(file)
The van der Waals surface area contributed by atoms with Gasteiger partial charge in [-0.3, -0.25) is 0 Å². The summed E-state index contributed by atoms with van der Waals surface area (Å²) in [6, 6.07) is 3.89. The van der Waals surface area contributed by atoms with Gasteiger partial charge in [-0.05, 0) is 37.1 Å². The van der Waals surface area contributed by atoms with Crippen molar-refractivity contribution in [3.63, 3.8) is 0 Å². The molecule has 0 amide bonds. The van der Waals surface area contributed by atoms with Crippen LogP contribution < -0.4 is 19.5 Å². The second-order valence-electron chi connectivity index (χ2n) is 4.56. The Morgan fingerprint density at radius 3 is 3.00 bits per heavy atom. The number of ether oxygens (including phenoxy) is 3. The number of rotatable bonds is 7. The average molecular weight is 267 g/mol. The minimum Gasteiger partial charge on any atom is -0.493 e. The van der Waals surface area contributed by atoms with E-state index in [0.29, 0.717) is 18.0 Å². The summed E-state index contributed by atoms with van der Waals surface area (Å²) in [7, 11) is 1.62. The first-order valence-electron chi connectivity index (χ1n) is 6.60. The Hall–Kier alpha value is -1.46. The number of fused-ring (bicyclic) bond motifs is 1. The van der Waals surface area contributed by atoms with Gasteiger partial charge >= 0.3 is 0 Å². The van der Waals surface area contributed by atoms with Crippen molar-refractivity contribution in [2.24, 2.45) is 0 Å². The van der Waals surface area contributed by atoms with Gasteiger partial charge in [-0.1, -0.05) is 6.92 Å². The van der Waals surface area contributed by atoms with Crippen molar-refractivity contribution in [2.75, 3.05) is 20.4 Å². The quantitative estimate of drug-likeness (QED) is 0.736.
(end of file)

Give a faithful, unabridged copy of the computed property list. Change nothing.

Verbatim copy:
The van der Waals surface area contributed by atoms with Gasteiger partial charge in [-0.3, -0.25) is 0 Å². The summed E-state index contributed by atoms with van der Waals surface area (Å²) in [6, 6.07) is 3.89. The van der Waals surface area contributed by atoms with Gasteiger partial charge in [-0.05, 0) is 37.1 Å². The van der Waals surface area contributed by atoms with Crippen molar-refractivity contribution in [3.63, 3.8) is 0 Å². The molecule has 0 amide bonds. The van der Waals surface area contributed by atoms with Crippen LogP contribution < -0.4 is 19.5 Å². The second-order valence-electron chi connectivity index (χ2n) is 4.56. The Morgan fingerprint density at radius 3 is 3.00 bits per heavy atom. The number of ether oxygens (including phenoxy) is 3. The number of rotatable bonds is 7. The average molecular weight is 267 g/mol. The minimum Gasteiger partial charge on any atom is -0.493 e. The van der Waals surface area contributed by atoms with E-state index in [0.29, 0.717) is 18.0 Å². The summed E-state index contributed by atoms with van der Waals surface area (Å²) in [7, 11) is 1.62. The first-order valence-electron chi connectivity index (χ1n) is 6.60. The Hall–Kier alpha value is -1.46. The number of fused-ring (bicyclic) bond motifs is 1. The van der Waals surface area contributed by atoms with Gasteiger partial charge >= 0.3 is 0 Å². The van der Waals surface area contributed by atoms with Crippen molar-refractivity contribution in [2.24, 2.45) is 0 Å². The van der Waals surface area contributed by atoms with Gasteiger partial charge in [-0.1, -0.05) is 6.92 Å². The van der Waals surface area contributed by atoms with Crippen molar-refractivity contribution in [2.75, 3.05) is 20.4 Å². The quantitative estimate of drug-likeness (QED) is 0.736.